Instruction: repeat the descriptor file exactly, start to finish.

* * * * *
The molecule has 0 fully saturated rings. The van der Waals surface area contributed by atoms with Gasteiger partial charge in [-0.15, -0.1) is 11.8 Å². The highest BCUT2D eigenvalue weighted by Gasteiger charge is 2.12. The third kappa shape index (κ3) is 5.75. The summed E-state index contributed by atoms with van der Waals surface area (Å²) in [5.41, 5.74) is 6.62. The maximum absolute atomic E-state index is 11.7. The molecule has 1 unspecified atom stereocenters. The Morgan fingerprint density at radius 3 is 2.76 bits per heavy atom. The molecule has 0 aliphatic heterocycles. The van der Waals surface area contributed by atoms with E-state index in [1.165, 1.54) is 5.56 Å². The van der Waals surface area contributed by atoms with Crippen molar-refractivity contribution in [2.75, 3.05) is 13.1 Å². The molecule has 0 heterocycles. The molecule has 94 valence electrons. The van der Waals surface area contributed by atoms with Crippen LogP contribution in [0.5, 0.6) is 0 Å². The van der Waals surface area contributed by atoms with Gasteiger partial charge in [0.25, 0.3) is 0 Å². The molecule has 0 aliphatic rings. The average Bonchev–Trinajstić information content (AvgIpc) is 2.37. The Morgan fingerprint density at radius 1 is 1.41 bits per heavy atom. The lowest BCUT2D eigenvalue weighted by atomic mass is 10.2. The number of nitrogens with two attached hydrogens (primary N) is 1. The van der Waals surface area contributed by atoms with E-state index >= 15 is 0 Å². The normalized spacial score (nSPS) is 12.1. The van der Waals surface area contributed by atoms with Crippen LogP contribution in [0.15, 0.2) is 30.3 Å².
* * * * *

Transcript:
The molecule has 0 fully saturated rings. The van der Waals surface area contributed by atoms with Gasteiger partial charge in [-0.15, -0.1) is 11.8 Å². The highest BCUT2D eigenvalue weighted by Gasteiger charge is 2.12. The third kappa shape index (κ3) is 5.75. The summed E-state index contributed by atoms with van der Waals surface area (Å²) in [5.41, 5.74) is 6.62. The maximum absolute atomic E-state index is 11.7. The molecule has 1 unspecified atom stereocenters. The Morgan fingerprint density at radius 3 is 2.76 bits per heavy atom. The molecule has 0 aliphatic heterocycles. The van der Waals surface area contributed by atoms with E-state index in [1.165, 1.54) is 5.56 Å². The van der Waals surface area contributed by atoms with Crippen molar-refractivity contribution in [2.75, 3.05) is 13.1 Å². The molecule has 0 heterocycles. The molecule has 94 valence electrons. The van der Waals surface area contributed by atoms with Crippen LogP contribution in [0.5, 0.6) is 0 Å². The van der Waals surface area contributed by atoms with Gasteiger partial charge in [0.25, 0.3) is 0 Å². The molecule has 0 aliphatic rings. The average Bonchev–Trinajstić information content (AvgIpc) is 2.37. The Morgan fingerprint density at radius 1 is 1.41 bits per heavy atom. The lowest BCUT2D eigenvalue weighted by atomic mass is 10.2. The number of nitrogens with two attached hydrogens (primary N) is 1. The van der Waals surface area contributed by atoms with E-state index >= 15 is 0 Å². The normalized spacial score (nSPS) is 12.1. The van der Waals surface area contributed by atoms with Crippen LogP contribution in [0.15, 0.2) is 30.3 Å².